I remember once I was a little boy sitting down beside my brother. I was alone, beside my brother. I was alone in the house and I wanted to see if Oliver was really blind. You know, whether he was faking it. So I spread my hands over his face and shook my fingers close to his open eyes. Of course, he did not blink or move. His eyes were brown like mine, yet so different. Often it was my job to feed Oliver supper – a poached egg mixed with cereal, warm milk, sugar, a banana. “Yuck”, I often thought, “I wouldn’t eat this stuff.” But feeding Oliver throughout his life was like feeding an eight-month-old child. His head was always

propped up to a slight incline on pillows. A teaspoon of food was brought to his lips; he would open his mouth, close his mouth, and then swallow. Still today, I can hear the sound of the spoon ticking and tapping against the red bowl in the silence of his room. “Oh, Mr. De Vinck, you mean he was a vegetable.” I still remember the words of my student. But I called him Oliver, my brother.

When I was in my early twenties I met a girl, we fell in love. After a few months I brought her home for dinner and to meet my family. After the introductions, the small talk, my mother went to the kitchen to check the meal and I asked the girl, “Would you like to see Oliver?” For I had of course told her about my brother. “No”, she answered. She did not want to see him. It was as if she had slapped me in the face. Yet I just said something polite and walked to the dining room.

Soon after that I met Roe, Rosemary. A dark haired dark eyed lovely girl. She asked me the names of my brothers and sisters. She bought me a copy of The Little Prince. She loved children. I thought she was wonderful. I brought her home after a few months to meet my family. Introductions, small talk, dinner. All that happened. Then it was time to feed Oliver. I walked into the kitchen, reached for the red bowl and the egg and the cereal and milk and banana and prepared his meal. Then I remembered. I sheepishly asked Roe if she’d like to come upstairs and see Oliver. “Sure”, she said and up the stairs we went. I sat at Oliver’s bedside as Roe stood and watched over my shoulder. I gave him the first spoonful, the second… “Can I do that?” she asked, with ease and freedom and compassion. So I gave her the bowl and she fed Oliver, one spoonful at a time. The power of the powerless. Which girl would you marry? I married Roe, and I never regretted. Today Roe and I have three children.

When I was a child I was afraid of the dark and shared a room with my younger brother. Our room was separated from Oliver’s by a single wall. Five inches of wood and plaster divided us from each other during the night. We inhaled the same night air, listened to the same wind. Slowly, without our knowledge, Oliver created a certain power around us which changed all of our lives. I cannot explain Oliver’s influence fully, except to say that the powerless in the world do hold great power, and sometimes the weak do confound the mighty. Even now, five years after his death from pneumonia on March 12, 1980, Oliver still remains the most helpless human being I ever met. The weakest human being I ever met, and yet, he was the most powerful human being I ever met.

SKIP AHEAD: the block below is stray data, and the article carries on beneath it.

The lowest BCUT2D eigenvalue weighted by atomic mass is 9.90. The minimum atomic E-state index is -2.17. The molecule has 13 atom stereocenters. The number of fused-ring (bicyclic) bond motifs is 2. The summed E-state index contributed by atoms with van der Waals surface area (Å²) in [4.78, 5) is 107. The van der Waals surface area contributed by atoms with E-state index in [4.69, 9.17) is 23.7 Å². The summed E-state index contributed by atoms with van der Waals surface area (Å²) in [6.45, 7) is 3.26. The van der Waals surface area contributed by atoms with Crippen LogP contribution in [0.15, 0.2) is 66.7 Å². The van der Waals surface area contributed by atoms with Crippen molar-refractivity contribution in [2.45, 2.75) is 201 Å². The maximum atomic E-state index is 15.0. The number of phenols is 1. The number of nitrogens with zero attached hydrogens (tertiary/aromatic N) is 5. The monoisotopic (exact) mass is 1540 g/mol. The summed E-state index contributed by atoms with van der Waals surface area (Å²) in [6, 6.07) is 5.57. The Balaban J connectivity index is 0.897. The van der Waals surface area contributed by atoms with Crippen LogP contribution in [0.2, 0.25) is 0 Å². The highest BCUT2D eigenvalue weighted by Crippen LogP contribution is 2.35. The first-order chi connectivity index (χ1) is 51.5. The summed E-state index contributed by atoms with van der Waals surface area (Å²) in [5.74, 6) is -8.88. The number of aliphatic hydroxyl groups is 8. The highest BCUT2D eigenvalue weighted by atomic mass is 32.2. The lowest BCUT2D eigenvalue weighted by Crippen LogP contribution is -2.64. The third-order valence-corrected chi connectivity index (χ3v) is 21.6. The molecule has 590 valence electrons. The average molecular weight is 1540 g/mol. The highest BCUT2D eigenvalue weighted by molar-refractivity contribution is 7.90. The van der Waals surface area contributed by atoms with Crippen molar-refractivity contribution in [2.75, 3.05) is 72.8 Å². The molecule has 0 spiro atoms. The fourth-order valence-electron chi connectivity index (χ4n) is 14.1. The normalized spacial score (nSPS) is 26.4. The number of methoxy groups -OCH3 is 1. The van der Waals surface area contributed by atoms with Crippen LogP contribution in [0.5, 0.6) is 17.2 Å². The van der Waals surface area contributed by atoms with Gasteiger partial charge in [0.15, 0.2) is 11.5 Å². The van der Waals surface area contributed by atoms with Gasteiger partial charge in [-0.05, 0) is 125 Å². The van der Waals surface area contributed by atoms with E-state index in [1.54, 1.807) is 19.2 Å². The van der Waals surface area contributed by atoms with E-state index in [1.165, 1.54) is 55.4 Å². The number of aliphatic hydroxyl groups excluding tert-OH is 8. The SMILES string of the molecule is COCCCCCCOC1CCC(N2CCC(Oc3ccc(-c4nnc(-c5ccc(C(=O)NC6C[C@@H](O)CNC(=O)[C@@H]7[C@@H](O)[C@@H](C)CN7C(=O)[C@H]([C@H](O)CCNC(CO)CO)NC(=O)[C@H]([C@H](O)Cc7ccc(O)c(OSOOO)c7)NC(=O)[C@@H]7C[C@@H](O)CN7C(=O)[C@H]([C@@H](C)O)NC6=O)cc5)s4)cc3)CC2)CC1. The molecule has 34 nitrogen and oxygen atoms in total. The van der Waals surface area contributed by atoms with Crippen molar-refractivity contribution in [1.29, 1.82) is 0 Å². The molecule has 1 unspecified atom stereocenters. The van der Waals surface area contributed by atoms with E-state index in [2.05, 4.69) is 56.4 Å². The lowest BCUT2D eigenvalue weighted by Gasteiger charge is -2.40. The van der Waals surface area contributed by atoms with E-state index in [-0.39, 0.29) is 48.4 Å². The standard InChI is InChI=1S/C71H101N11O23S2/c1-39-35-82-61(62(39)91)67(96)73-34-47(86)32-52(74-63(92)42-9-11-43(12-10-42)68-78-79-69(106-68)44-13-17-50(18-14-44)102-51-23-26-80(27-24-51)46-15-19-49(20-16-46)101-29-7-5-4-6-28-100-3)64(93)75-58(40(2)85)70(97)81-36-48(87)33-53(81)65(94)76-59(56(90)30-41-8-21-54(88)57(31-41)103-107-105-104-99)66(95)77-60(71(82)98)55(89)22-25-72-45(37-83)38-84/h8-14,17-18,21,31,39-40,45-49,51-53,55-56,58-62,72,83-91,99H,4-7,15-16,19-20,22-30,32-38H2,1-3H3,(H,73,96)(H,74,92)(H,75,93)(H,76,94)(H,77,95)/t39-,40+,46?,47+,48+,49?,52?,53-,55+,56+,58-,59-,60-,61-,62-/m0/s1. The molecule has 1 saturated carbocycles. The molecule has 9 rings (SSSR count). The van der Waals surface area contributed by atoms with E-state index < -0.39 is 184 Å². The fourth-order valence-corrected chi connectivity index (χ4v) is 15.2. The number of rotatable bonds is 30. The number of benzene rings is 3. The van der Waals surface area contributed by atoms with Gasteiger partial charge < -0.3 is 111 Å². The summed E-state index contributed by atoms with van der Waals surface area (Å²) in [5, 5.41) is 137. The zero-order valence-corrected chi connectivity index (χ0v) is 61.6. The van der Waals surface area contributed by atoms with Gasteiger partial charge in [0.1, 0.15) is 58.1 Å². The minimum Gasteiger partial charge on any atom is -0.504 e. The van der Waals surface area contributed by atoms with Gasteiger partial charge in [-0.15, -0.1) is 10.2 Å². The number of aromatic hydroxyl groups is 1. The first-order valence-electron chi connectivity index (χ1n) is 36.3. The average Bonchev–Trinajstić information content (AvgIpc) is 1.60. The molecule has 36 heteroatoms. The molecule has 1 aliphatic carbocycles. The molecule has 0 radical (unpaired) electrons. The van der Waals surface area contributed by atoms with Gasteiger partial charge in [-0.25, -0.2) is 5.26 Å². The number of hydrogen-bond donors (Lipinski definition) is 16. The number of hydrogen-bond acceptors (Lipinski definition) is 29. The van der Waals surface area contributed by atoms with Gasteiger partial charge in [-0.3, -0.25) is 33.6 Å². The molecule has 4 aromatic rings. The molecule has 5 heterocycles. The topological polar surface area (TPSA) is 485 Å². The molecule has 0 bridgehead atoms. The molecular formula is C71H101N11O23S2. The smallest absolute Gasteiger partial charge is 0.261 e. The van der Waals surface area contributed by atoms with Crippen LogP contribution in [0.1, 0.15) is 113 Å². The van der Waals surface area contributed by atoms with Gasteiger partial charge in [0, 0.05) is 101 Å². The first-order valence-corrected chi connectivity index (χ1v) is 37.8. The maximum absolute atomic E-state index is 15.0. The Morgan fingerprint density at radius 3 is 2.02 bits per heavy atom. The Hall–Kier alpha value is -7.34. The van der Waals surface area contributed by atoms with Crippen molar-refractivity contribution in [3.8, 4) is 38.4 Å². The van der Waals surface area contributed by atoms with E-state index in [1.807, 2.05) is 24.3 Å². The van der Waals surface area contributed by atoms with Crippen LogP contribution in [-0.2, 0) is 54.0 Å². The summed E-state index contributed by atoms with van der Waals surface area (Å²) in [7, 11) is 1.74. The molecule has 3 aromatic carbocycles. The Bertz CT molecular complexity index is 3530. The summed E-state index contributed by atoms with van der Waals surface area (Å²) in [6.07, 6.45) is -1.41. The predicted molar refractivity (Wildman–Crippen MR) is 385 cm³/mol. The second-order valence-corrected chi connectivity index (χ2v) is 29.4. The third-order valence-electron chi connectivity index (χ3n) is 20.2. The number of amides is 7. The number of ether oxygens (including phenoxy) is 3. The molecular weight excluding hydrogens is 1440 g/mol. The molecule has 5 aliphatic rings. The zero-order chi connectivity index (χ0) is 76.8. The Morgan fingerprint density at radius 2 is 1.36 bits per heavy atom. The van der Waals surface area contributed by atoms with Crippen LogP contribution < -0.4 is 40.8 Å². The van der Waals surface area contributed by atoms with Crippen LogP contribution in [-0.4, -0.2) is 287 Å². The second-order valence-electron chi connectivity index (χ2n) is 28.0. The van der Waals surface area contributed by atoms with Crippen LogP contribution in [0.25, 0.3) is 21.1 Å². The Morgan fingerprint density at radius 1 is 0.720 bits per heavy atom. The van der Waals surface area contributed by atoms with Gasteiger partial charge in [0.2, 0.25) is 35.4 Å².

January 28, 2010

A Tribute to Woody Allen

Woody Allen - A Portrait by Nick Azar

For the uninitiated, Woody Allen is America’s one of the most loved and respected comedians. But he is more than just a comedian. He is a writer, director, actor, musician and playwright, born on December 1, 1935 in New York City, US. His family was Jewish while his grandparents were German speaking immigrants.

Most of Allen’s work has revolved around complicated relationships. This can be attributed to the troubled and complicated relationships he has been part of,  all his life. His parents never got along and he had a troubled relationship with his temperamental mother. At the age of 19 he married Harlene Rosen and this relationship lasted for 5 “nettling, unsettling years.” He next married Louise Lasser in 1966 and this relationship lasted all of three years. Next in line was Diane Keaton. Though their relationship lasted only for a year and they never got married it proved inspirational for Allen who based his multiple Oscar winning movie Annie Hall (starring Allen and Diane in the lead) on his real life relationship with Diane. Another relationship Allen never publicly acknowledged was with Stacey Nelkin. Allen allegedly got involved with Stacey when she was 17 years old and a high school student. His movie Manhattan, is said to be based on his relationship with Stacey. Allen shared the longest relationship with actress, Mia Farrow, about 12 years, after with he got involved with Farrow’s adopted daughter, Soon-Yi Previn. Allen and Farrow also never got married, but when they separated had to undergo a long legal battle for the custody of their adopted children.